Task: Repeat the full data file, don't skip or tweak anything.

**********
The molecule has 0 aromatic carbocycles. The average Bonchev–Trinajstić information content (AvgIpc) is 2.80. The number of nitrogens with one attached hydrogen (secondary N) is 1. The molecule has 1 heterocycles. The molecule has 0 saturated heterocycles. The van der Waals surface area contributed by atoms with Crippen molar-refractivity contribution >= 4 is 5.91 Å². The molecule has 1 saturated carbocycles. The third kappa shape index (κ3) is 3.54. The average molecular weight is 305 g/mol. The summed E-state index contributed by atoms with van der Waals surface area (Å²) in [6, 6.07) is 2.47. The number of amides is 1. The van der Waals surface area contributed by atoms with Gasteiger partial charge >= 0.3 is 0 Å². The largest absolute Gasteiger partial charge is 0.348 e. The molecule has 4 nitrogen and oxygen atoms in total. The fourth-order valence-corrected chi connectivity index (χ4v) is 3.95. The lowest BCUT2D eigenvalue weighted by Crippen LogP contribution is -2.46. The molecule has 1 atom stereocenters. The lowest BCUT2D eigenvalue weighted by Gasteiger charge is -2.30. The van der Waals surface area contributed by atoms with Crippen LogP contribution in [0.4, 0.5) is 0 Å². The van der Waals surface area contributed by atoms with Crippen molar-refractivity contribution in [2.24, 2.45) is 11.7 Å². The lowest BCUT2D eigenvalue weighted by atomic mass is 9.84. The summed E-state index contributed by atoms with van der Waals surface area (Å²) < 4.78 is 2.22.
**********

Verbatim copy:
The molecule has 0 aromatic carbocycles. The average Bonchev–Trinajstić information content (AvgIpc) is 2.80. The number of nitrogens with one attached hydrogen (secondary N) is 1. The molecule has 1 heterocycles. The molecule has 0 saturated heterocycles. The van der Waals surface area contributed by atoms with Crippen molar-refractivity contribution >= 4 is 5.91 Å². The molecule has 1 saturated carbocycles. The third kappa shape index (κ3) is 3.54. The average molecular weight is 305 g/mol. The summed E-state index contributed by atoms with van der Waals surface area (Å²) in [6, 6.07) is 2.47. The number of amides is 1. The van der Waals surface area contributed by atoms with Gasteiger partial charge >= 0.3 is 0 Å². The largest absolute Gasteiger partial charge is 0.348 e. The molecule has 4 nitrogen and oxygen atoms in total. The fourth-order valence-corrected chi connectivity index (χ4v) is 3.95. The lowest BCUT2D eigenvalue weighted by Crippen LogP contribution is -2.46. The molecule has 1 atom stereocenters. The lowest BCUT2D eigenvalue weighted by Gasteiger charge is -2.30. The van der Waals surface area contributed by atoms with Crippen LogP contribution in [0.4, 0.5) is 0 Å². The van der Waals surface area contributed by atoms with Crippen molar-refractivity contribution in [2.24, 2.45) is 11.7 Å². The lowest BCUT2D eigenvalue weighted by atomic mass is 9.84. The summed E-state index contributed by atoms with van der Waals surface area (Å²) < 4.78 is 2.22.